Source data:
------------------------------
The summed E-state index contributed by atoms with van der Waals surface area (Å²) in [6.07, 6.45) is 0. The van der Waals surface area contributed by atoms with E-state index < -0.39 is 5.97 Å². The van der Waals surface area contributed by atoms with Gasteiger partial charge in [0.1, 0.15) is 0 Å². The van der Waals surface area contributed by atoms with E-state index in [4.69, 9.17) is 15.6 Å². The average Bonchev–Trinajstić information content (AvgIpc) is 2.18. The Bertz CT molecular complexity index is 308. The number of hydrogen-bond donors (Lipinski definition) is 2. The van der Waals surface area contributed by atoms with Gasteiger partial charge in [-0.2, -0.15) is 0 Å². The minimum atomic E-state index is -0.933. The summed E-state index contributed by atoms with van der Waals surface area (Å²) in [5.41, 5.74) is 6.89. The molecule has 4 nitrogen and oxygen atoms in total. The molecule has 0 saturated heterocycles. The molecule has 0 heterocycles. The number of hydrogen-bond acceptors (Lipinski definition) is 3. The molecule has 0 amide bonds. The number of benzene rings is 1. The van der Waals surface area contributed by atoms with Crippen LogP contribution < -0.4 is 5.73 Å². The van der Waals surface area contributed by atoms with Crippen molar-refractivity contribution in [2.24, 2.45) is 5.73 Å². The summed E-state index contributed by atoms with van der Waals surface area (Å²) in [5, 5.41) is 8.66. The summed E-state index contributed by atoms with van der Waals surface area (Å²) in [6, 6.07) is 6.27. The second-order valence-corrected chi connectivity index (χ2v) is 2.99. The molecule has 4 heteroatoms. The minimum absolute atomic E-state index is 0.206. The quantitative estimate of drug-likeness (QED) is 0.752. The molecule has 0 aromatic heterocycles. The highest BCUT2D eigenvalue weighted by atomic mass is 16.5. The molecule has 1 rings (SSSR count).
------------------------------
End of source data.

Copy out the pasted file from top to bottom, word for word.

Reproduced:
The summed E-state index contributed by atoms with van der Waals surface area (Å²) in [6.07, 6.45) is 0. The van der Waals surface area contributed by atoms with E-state index < -0.39 is 5.97 Å². The van der Waals surface area contributed by atoms with Gasteiger partial charge in [0.1, 0.15) is 0 Å². The van der Waals surface area contributed by atoms with E-state index in [4.69, 9.17) is 15.6 Å². The average Bonchev–Trinajstić information content (AvgIpc) is 2.18. The Bertz CT molecular complexity index is 308. The number of hydrogen-bond donors (Lipinski definition) is 2. The van der Waals surface area contributed by atoms with Gasteiger partial charge in [-0.2, -0.15) is 0 Å². The minimum atomic E-state index is -0.933. The summed E-state index contributed by atoms with van der Waals surface area (Å²) in [5.41, 5.74) is 6.89. The molecule has 4 nitrogen and oxygen atoms in total. The molecule has 0 saturated heterocycles. The molecule has 0 heterocycles. The number of hydrogen-bond acceptors (Lipinski definition) is 3. The molecule has 0 amide bonds. The number of benzene rings is 1. The van der Waals surface area contributed by atoms with Crippen LogP contribution < -0.4 is 5.73 Å². The van der Waals surface area contributed by atoms with Crippen molar-refractivity contribution in [2.24, 2.45) is 5.73 Å². The summed E-state index contributed by atoms with van der Waals surface area (Å²) in [5, 5.41) is 8.66. The summed E-state index contributed by atoms with van der Waals surface area (Å²) in [6, 6.07) is 6.27. The second-order valence-corrected chi connectivity index (χ2v) is 2.99. The molecule has 4 heteroatoms. The minimum absolute atomic E-state index is 0.206. The quantitative estimate of drug-likeness (QED) is 0.752. The molecule has 0 aromatic heterocycles. The highest BCUT2D eigenvalue weighted by atomic mass is 16.5. The molecule has 1 rings (SSSR count).